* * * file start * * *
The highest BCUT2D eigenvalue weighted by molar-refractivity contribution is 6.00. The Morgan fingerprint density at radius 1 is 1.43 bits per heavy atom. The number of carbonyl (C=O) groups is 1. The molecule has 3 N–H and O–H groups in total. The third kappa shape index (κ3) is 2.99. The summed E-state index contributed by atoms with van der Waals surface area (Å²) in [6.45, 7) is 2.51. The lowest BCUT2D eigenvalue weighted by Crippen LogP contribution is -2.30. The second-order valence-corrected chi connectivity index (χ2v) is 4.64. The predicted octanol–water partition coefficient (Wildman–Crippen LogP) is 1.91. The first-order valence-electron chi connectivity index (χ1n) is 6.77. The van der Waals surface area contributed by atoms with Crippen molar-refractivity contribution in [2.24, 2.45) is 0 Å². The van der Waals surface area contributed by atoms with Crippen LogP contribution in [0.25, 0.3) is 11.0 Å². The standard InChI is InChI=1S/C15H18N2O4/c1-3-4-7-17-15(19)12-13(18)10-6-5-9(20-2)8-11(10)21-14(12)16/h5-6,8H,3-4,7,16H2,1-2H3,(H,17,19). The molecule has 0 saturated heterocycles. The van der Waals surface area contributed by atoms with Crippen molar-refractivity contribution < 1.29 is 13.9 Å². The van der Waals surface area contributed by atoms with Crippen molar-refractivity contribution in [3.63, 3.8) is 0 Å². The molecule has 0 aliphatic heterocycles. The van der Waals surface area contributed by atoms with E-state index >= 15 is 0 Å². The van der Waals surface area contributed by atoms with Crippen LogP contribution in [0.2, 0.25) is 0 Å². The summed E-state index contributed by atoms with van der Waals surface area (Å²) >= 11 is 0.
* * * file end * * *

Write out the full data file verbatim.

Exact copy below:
The highest BCUT2D eigenvalue weighted by molar-refractivity contribution is 6.00. The Morgan fingerprint density at radius 1 is 1.43 bits per heavy atom. The number of carbonyl (C=O) groups is 1. The molecule has 3 N–H and O–H groups in total. The third kappa shape index (κ3) is 2.99. The summed E-state index contributed by atoms with van der Waals surface area (Å²) in [6.45, 7) is 2.51. The lowest BCUT2D eigenvalue weighted by Crippen LogP contribution is -2.30. The second-order valence-corrected chi connectivity index (χ2v) is 4.64. The predicted octanol–water partition coefficient (Wildman–Crippen LogP) is 1.91. The first-order valence-electron chi connectivity index (χ1n) is 6.77. The van der Waals surface area contributed by atoms with Crippen molar-refractivity contribution in [2.24, 2.45) is 0 Å². The van der Waals surface area contributed by atoms with Crippen LogP contribution in [0.25, 0.3) is 11.0 Å². The standard InChI is InChI=1S/C15H18N2O4/c1-3-4-7-17-15(19)12-13(18)10-6-5-9(20-2)8-11(10)21-14(12)16/h5-6,8H,3-4,7,16H2,1-2H3,(H,17,19). The molecule has 0 saturated heterocycles. The van der Waals surface area contributed by atoms with Crippen molar-refractivity contribution < 1.29 is 13.9 Å². The van der Waals surface area contributed by atoms with Crippen molar-refractivity contribution in [3.63, 3.8) is 0 Å². The molecule has 0 aliphatic heterocycles. The van der Waals surface area contributed by atoms with E-state index >= 15 is 0 Å². The van der Waals surface area contributed by atoms with Crippen LogP contribution in [0.2, 0.25) is 0 Å². The summed E-state index contributed by atoms with van der Waals surface area (Å²) >= 11 is 0.